HG: A lot of it was poetry. In 1934, they had a convention of Veterans of Foreign Wars and they wanted the Perry County band to go into Louisville, Ky., and play on the street. Clifford Cooper was a fine musician played the trumpet really good. didn't read music too fast. He asked me to play with the band. You can fake it a little. I'll cover for you.' Anyhow, I got lost in the Brown Hotel in Louisville. And I got scared "cause that's the first time I'd ever been in a town that big. I'd been in Evansville before, but never a town that big. I graduated from high school and then went into the Civilians Conservation Corps. I met a girl there in Tell City. Ind., we got married and I started to work at the furniture factory working for 25 cents an hour. I was out of work for a while. When I signed up to go in the Army, they said, “You can’t go, you’re married.” After Pearl Harbor was bombed, I had four girls.

I started writing (music) real serious while working at Republic Aviation because I got fired for playing craps. Then I went right over and took two weeks training  mechanical arts school for welding. Working in a shipyard and there I wrote one called “Down That Old Moonlit Trail"' and they used that to launch one old LST boats. Then I just forgot about it. Every once in a while I’ll find something that I wrote I don't know how many I've written.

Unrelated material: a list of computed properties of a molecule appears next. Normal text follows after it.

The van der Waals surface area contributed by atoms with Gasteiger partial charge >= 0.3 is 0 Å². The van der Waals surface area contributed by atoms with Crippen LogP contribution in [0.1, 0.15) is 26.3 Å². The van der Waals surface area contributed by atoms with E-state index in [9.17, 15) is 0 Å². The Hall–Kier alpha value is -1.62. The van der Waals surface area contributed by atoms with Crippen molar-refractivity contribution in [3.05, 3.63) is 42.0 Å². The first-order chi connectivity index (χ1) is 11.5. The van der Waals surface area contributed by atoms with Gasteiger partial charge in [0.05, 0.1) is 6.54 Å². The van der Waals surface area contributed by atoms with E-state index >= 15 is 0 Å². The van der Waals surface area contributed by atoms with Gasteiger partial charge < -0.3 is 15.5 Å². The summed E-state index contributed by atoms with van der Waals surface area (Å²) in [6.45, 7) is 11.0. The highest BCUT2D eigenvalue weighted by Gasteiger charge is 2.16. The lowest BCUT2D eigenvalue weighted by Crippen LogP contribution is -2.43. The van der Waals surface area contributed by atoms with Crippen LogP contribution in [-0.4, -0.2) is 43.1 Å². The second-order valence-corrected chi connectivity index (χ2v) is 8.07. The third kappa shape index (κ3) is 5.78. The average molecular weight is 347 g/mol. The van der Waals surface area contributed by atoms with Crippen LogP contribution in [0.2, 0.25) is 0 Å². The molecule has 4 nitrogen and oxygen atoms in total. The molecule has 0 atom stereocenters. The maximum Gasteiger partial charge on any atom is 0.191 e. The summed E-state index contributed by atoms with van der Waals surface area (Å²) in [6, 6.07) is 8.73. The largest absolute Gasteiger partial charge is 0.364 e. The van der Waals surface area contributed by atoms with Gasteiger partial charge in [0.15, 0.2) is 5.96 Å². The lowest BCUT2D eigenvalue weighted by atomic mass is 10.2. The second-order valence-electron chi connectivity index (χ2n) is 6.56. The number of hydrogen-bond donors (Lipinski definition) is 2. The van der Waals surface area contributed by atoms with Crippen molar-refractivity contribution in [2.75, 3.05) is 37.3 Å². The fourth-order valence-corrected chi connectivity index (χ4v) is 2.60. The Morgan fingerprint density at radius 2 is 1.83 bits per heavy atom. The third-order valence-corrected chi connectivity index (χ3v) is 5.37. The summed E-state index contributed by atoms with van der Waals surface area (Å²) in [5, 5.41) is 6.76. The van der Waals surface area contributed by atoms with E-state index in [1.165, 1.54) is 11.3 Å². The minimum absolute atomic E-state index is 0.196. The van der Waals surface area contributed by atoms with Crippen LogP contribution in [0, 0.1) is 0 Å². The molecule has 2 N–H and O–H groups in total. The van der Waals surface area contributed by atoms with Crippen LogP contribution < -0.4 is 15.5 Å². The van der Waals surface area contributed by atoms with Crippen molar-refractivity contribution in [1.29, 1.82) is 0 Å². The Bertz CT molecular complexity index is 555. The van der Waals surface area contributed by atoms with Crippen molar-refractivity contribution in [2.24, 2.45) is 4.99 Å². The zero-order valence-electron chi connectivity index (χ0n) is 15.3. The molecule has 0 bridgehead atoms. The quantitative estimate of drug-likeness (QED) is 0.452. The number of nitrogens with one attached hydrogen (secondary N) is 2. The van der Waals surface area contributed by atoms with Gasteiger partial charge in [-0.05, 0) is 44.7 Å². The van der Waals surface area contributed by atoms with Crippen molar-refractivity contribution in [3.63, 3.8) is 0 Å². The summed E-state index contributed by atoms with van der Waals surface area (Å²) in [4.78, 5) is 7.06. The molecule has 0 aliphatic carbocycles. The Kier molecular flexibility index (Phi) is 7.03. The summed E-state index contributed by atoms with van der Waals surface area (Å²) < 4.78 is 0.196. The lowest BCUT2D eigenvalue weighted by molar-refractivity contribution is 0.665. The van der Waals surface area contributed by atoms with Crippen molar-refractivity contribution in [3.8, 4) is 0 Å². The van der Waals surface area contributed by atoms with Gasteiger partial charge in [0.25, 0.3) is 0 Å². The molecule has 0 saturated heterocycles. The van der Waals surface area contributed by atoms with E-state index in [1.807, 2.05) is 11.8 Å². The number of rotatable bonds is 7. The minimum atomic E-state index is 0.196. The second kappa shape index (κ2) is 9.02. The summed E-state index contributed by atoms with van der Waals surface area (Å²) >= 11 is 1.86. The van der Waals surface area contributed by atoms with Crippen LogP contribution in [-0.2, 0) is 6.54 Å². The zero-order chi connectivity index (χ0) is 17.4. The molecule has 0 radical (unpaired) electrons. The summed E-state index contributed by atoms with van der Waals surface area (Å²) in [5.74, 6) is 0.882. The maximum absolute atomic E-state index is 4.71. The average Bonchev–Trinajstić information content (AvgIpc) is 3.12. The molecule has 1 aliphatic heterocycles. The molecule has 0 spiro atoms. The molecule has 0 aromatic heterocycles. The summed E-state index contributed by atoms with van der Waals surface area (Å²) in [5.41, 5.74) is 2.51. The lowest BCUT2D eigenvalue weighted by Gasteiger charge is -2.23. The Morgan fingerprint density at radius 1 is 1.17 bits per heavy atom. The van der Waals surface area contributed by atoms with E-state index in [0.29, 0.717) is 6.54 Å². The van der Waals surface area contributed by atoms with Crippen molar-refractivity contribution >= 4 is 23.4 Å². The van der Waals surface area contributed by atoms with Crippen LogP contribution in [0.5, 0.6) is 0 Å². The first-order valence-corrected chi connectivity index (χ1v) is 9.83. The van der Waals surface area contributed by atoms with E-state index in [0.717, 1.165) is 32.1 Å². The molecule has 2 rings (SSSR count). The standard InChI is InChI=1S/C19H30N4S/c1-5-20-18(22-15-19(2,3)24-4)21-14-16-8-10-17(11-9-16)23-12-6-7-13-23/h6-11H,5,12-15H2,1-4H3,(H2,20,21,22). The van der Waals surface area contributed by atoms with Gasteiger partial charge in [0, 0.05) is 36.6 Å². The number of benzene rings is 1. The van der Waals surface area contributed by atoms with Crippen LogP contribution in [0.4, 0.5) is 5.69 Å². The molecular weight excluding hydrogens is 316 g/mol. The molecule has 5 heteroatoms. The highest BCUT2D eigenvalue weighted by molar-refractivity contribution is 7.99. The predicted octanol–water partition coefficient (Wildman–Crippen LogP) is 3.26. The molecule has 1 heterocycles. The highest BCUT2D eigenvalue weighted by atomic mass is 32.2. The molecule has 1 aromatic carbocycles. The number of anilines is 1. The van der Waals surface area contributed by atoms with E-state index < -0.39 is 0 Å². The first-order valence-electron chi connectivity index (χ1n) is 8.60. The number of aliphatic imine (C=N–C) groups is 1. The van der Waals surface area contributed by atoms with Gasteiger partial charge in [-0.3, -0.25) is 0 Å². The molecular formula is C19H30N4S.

I came to Hammond, Ind. in 1945. First I got a job with Inland Steel. If I worked for them for 45 days, I wouldn't have to pay them back for my bus fare. So I stuck my way up here and said that if I stayed for 45 days and they wouldn’t give me a welding job. In 1945, I wrote one called "Free & Easy” That was one of the best publicity things I've ever done. Bob Perkins, the Sax-O-Maniac recorded it on the Broadcast label.